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About WoodFireMetal

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    Northeastern MD

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  1. Wow!! That poor car! That would definitely be a double take for me!!
  2. I bought a 24” bolt cutter and a hack saw, for starters. I won’t be buying large quantities any time soon. I may take an extra long 2 by and see how it straps down to the cap. I can probably wrap the 20’ pieces to it. Thanks!
  3. I guess you’re right...better to get new and know it’s good quality. Does shipping kill you on top of the new anvil prices? And as a small female newbie, what size range and style should I look at, taking into consideration that my forge and anvil will be toted in and out of a garage to the yard for use? I figured 75-125 because I could probably still wobble and roll it around on a round stump....or maybe use a hand cart under the stump to move it. I’m not expecting to do large scale projects. But I guess who knows what the future will bring. What kind of goats do you have? I have 7 Nigerian Dwarfs. :-)
  4. There is an auction tomorrow that I sadly can’t go to and it contains a number of anvils. I’m a newbie and on the hunt for my first. I know that prices can quickly get out of hand at an auction, since I watched it happen a year or 2 ago at one. Even the junkiest, smallest ones went for several hundred. Looking to the future, what is a reasonable price to pay for a 75-125lb anvil, in decent shape? Also a post vise and swage block. And what would you consider “auction overkill”? Thanks! -Bridget
  5. What are some DIY methods of cutting your own bar stock to fit your vehicles when you buy them? The cut charges were high the last time (which was also the first time, actually) I went to buy bar stock. I’d rather spend that on steel, not their torch gas. Would a 24” bolt cutter work? Or is it not strong enough? Angle grinder and a portable generator? Or should I try strapping the 20’ stock to a 2 by on the top of my pick up’s cap? I’m a newbie, so I’m mainly interested in 1/4-1/2” square/round stock. Thanks! -Bridget
  6. That’s brilliant. I do find every once in awhile that my 90* stock-flipping strikes leave not so 90* tapers, so the anvil at the museum needs to be adjusted. Thanks, all, for the help. Hopefully I have time this weekend to make all adjustments and stump sizing.
  7. Wow those leaves are neat looking! That is my intention. I couldn’t add a shelf until I knew how far down the pipe would go. Glenn and pnut- I was under the impression that ash build up led to a dirty/inefficient fire, which is partly why I used refractory in the firepot. The other reason being protection of the bolts connecting to the flange. Wouldn’t physically blocking the airflow from the hair dryer put more pressure on the motor? The anvil height seemed to be really comfortable with that amount of blocks (I’m short), so that height was where I was intending to cut a stump.
  8. Pnut- to protect the bolts in the fire pot and to round out the bottom corner of the rotor to reduce fuel usage. I assumed dirt and clay would be kicked up each time I stuck the poker in the fire pot to loosten the coke. Would a rheostat work to cut the power down even further? I see one for routers at Harbor Freight for about $20 Irondragon- I realized yesterday that I would need to cut notches in the wood.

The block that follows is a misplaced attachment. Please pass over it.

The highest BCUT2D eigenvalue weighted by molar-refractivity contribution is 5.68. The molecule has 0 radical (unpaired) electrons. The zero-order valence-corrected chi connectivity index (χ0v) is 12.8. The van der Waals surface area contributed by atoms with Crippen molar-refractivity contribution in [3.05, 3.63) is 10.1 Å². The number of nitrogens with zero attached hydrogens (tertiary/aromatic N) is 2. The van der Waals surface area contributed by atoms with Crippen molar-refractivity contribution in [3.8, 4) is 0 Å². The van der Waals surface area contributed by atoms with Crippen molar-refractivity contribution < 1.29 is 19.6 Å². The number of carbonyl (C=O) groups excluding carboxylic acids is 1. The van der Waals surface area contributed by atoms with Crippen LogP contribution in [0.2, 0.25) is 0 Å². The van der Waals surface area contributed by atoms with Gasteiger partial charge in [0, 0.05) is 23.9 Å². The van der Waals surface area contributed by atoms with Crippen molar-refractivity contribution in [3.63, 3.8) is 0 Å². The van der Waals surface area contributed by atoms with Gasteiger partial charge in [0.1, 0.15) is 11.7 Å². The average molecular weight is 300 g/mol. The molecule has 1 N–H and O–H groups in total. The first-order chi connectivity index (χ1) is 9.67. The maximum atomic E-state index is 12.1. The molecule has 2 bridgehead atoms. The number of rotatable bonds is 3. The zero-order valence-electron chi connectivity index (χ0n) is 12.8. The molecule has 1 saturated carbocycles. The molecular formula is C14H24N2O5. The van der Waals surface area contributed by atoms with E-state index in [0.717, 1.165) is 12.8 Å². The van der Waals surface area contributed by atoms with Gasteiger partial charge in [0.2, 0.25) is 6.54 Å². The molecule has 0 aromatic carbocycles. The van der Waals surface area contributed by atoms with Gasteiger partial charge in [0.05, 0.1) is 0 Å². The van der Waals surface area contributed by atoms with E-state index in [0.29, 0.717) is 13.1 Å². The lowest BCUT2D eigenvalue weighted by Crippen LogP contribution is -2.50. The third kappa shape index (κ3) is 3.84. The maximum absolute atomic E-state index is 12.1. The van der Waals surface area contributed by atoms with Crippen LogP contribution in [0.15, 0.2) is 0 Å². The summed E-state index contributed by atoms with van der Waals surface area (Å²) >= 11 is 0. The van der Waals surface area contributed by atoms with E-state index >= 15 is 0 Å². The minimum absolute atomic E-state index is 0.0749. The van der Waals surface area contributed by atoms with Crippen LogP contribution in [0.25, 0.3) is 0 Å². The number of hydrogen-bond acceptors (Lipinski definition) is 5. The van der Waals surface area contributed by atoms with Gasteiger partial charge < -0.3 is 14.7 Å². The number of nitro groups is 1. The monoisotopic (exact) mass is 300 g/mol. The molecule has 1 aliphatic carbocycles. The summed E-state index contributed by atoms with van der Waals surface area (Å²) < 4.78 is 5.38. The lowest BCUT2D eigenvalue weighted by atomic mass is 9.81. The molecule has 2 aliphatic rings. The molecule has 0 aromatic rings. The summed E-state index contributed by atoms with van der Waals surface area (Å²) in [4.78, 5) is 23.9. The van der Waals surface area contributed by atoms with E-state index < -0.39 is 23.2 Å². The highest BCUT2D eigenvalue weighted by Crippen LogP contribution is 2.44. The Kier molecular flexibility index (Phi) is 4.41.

9. Hi all, and thanks for the welcome! I ended up digging up some more dirt from the yard and pounded it in on top the previous layer. And yes, I made it flush with the rotor. I fired it up yesterday and it all worked like a charm! The only problem is the refractory cement I used has craters in it. That explains the tiny pops and burning bits that kept hitting my arm. I used 3000* cement and had a chicken brooder heat lamp on it on and off with a timer for most of the week. I guess that wasn’t enough. Can I patch it with more cement? Or will it eventually crater itself to nothing? Having never worked with an electric air source, I couldn’t believe the heat and power coming from the hair dryer on low (cool setting)! I definitely need to upgrade to real tongs because my pliars are all too short.....and not the right shape for holding anything, of course. I have fallen oak trees in the yard and I need to cut one to size for the track anvil I was given so it doesn’t rattle around so much. It has a nice base to strap it down, at least. I also have a block of granite I was given. Hopefully they both last me until I can afford a real anvil. I don’t have a wide repertoire of things I can make yet, but I make a xxxx good leaf keychain since that’s what I demonstrate most often at the museum. Suggestions for items to practice making would be appreciated. Hooks and bottle openers are on the list. The cross was a pre-cut blank given to my by one of my museum mentors to practice with. Thanks again! Bridget Oh, and I made a round grate with holes in it from 16 gauge sheet metal. It survived, but I made a 2nd if the first burns up.
  10. Thanks for the advice. My name is Bridget and I’m in northeastern MD. Should I rip out the mix while it’s still soft and try ramming it in when it’s the right consistency? Or wait till it’s completely dry and, as Irondragon suggested, ram in a top layer?
  11. I’m building a dirt box/brake rotor hybrid and I combined some clay-filled dirt from the yard and a box of cat litter with water in a wheelbarrow and layed it smooth in the box. As it dries, it’s shrinking...which I expected. Is there anything I can do now, or should I wait till it’s dried all the way through to try and patch the top layer, or should I rip it all out and try a different method? It was flush with the rim of the rotor, but I squashed it down to try and help compact it. First time poster, relatively newbie to blacksmithing. Been dabbling at a museum for a couple of years, but YouTube/self-taught. Thanks.